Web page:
As with love, so with the beauty that enkindles it. The heroines of modern novels are as beautiful as language can make them, undoubtedly. But here again, the Greek attitude is different. It is not a matter of hair and eyes and color. There is very little description in detail. It is the Greek feeling of something divine in beauty, an adoration of pure lines and graceful bearing as in themselves almost inseparable from grace and nobility of soul. The impression given is quite as much of a different sense in the beholder as of a satisfying perfection in the thing beheld.

Note also that the mere physical beauty of the hero counts almost equally with that of the heroine. “ When Abrocomas took his place among the young men, although the aspect of the maidens was very tempting, everyone forgot them in gazing at him, and the multitude, carried away by the sight of him, cried out, ‘ How fair is Abrocomas, fairer than ever mortal was before, and the very image of a glorious deity.’” Almost, not quite, so long as the writer is a man, even though a Greek. “ Then Chariclea, chaste and lovely, issued from the temple, and we realised at once that Theagenes was surpassed, but surpassed by only so much as it is natural for the beauty of woman to overshadow the beauty of man.”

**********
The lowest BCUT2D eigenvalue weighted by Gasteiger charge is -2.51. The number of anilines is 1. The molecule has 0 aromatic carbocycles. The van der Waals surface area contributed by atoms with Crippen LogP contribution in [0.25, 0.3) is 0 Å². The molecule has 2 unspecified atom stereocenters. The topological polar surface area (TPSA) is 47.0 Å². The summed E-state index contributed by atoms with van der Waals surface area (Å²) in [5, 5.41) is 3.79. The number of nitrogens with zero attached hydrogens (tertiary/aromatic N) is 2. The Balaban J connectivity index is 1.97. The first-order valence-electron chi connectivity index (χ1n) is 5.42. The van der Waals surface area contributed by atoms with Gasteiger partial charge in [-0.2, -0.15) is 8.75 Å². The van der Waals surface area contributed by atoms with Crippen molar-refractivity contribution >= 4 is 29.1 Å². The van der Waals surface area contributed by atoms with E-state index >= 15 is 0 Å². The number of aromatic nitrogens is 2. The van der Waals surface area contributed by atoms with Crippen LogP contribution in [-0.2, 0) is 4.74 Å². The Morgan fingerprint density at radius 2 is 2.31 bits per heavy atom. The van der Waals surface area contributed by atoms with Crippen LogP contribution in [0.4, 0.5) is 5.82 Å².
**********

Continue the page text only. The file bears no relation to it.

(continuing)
Perhaps it is in regard to Callirrhoe, the heroine of Chariton, that this public and general adoration of beauty reaches its highest pitch. And if there is something fantastic about it, there is also something sincere and genuine, which testifies to a real basis of human experience. Callirrhoe is summoned to the court of the great king. As she approaches the capital, a rival beauty comes out to meet her, but is completely eclipsed. “ All the people strained not only their eyes, but their souls, one crowding before another, to get as near a view of her as possible. For the countenance and the glory of Callirrhoe possessed the eyes of all, as in the depth of night the sudden flashing of a splendid star. The barbarians, overcome, bowed down and worshiped her, and no one even seemed aware that her rival was present.” A more humorous phase of the same thing is the naïve remark of Callirrhoe herself, when starting on one of her numerous wanderings: “ I don’t care so much about the length of the journey, but I am afraid that somebody over there may find me lovely, too.”